3) Patent Docs: The Medicines Company to Get Patent Term Extension – This post provides a breakdown of the settlement of litigation reached between the Medicines Company and APP Pharmaceuticals, and gives a detailed case background and procedural history explaining how the parties reached their final settlement.

4) The Tech Transfer Blog: New Pact Brings “Express” Licensing Concept to Sponsored Research Agreements – Binghamton University (my alma mater) developed what it is calling the Binghamton Express Square Terms or BEST Deal License, a nonexclusive, royalty-free license on patentable innovations that arise from sponsored research. This post explains how this express licensing is intended to benefit the sponsored research negotiating process while also establishing standards and predictability for its industry partners.

5) FOSS Patents: Samsung allowed to show Apple-Qualcomm contracts, letters and limited source code to foreign courts – This post details the impact of Samsung’s discovery  request being granted in its case with Qualcomm and how the U.S. District Court came to its decision. The post also compares the Samsung-Qualcomm matter with the Apple-Qualcomm matter.

The New Law the USPTO is Thankful for this Thanksgiving

In the spirit of expressing gratitude this Thanksgiving holiday, Scott McKeown, Partner at Oblon, Spivak, Practice Center Contributor and author of Patents Post Grant Blog, shares the newest law for which the USPTO is thankful. On November 18, 2011, President Obama signed into law H.R. 2112, the Consolidated and Further Continuing Appropriations Act. This bill provides the USPTO with official spending authority through the end of September 2012 (the end of the fiscal year) and the ability to spend up to $2.7 billion dollars. According to Scott’s post (more…)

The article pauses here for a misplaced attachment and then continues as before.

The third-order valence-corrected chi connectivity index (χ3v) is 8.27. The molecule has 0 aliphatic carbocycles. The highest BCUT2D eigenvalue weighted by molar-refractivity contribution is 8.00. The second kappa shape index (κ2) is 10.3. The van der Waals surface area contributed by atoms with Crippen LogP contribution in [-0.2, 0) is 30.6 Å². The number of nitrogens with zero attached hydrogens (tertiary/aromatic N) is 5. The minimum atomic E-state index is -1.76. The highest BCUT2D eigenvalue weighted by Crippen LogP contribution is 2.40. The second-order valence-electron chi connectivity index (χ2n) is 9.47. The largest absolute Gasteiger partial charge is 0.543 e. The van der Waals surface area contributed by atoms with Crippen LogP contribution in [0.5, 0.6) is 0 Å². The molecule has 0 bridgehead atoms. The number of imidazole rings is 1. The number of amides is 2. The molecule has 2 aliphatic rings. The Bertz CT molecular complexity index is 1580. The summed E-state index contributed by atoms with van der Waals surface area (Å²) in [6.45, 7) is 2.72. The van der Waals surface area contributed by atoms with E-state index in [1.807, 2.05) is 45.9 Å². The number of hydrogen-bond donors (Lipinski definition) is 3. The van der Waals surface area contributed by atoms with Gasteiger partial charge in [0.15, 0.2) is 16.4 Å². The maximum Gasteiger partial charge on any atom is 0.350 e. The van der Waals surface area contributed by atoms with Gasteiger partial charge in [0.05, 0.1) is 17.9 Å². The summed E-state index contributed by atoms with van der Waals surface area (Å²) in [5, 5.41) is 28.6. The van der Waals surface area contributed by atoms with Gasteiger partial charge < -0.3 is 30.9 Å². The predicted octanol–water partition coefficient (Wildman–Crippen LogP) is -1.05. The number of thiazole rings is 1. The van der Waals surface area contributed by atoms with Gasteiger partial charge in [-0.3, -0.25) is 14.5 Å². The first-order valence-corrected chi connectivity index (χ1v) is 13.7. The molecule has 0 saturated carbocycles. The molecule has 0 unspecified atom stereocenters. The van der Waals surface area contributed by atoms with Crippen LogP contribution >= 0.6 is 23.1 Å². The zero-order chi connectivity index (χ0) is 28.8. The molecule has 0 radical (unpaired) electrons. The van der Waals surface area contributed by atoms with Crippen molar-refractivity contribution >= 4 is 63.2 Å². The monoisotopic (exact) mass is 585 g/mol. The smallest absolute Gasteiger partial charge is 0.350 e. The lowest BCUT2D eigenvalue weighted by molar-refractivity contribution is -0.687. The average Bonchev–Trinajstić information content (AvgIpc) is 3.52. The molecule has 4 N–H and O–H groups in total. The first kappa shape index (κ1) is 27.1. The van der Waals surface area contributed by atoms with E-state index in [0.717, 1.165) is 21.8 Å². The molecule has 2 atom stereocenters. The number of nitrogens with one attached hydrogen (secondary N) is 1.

Post Grant Dead Zone Coming Soon

Written by Scott McKeown, Partner at Oblon Spivak, Practice Center Contributor and author of Patents Post Grant blog.

PGR Window Anomaly to Encourage Early Litigation?

Post Grant Review (PGR) is limited to patents maturing from applications filed on or after March 16, 2013 (note, the exception for business method patents, Sec. 18 of the AIA).  Of course, it will take several years for such patents to issue from the USPTO. Thus, practically speaking, PGR will not be an option for third parties seeking to challenge the validity of an issued patent until at least the second half of this decade. Nevertheless, the PGR statutes will have a significant impact on third party options and parallel litigation strategy going forward.

As a reminder, patents eligible for PGR that are not business method patents, are those that are within 9 months of issuance, or re-issuance for broadening reissues (§ 321 (c)).

When fashioning the Inter Partes Review (IPR) statutes, Congress mandated that IPR may not be requested until the later of 9 months from patent issuance, or if PGR is instituted the date of termination (§ 311(c)). This timing limit is meant to ensure that PGR and IPR are not conducted in parallel. IPR, unlike PGR,  becomes available for all patents next September 16, 2012. (more…)